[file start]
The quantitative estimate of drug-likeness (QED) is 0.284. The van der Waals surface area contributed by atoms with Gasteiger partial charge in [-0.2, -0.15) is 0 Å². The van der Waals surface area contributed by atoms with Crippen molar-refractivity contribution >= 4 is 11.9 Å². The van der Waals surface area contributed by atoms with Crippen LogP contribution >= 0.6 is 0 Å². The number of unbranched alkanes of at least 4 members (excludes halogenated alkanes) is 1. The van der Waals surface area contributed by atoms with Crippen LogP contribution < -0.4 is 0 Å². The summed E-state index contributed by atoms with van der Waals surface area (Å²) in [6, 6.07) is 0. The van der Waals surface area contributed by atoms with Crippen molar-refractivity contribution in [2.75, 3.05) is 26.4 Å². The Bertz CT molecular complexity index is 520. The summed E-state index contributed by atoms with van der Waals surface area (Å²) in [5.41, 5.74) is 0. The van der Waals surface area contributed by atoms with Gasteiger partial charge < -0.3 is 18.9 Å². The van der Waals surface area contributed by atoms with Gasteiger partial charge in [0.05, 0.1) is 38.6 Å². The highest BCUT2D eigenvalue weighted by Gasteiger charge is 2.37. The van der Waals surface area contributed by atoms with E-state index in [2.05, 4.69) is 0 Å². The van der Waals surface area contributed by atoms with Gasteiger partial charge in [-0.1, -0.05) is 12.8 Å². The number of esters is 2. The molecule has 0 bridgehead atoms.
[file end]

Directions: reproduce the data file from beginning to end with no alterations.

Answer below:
The quantitative estimate of drug-likeness (QED) is 0.284. The van der Waals surface area contributed by atoms with Gasteiger partial charge in [-0.2, -0.15) is 0 Å². The van der Waals surface area contributed by atoms with Crippen molar-refractivity contribution >= 4 is 11.9 Å². The van der Waals surface area contributed by atoms with Crippen LogP contribution >= 0.6 is 0 Å². The number of unbranched alkanes of at least 4 members (excludes halogenated alkanes) is 1. The van der Waals surface area contributed by atoms with Crippen LogP contribution < -0.4 is 0 Å². The summed E-state index contributed by atoms with van der Waals surface area (Å²) in [6, 6.07) is 0. The van der Waals surface area contributed by atoms with Crippen molar-refractivity contribution in [2.75, 3.05) is 26.4 Å². The Bertz CT molecular complexity index is 520. The summed E-state index contributed by atoms with van der Waals surface area (Å²) in [5.41, 5.74) is 0. The van der Waals surface area contributed by atoms with Gasteiger partial charge < -0.3 is 18.9 Å². The van der Waals surface area contributed by atoms with Gasteiger partial charge in [0.05, 0.1) is 38.6 Å². The highest BCUT2D eigenvalue weighted by Gasteiger charge is 2.37. The van der Waals surface area contributed by atoms with E-state index in [2.05, 4.69) is 0 Å². The van der Waals surface area contributed by atoms with Gasteiger partial charge in [-0.1, -0.05) is 12.8 Å². The number of esters is 2. The molecule has 0 bridgehead atoms.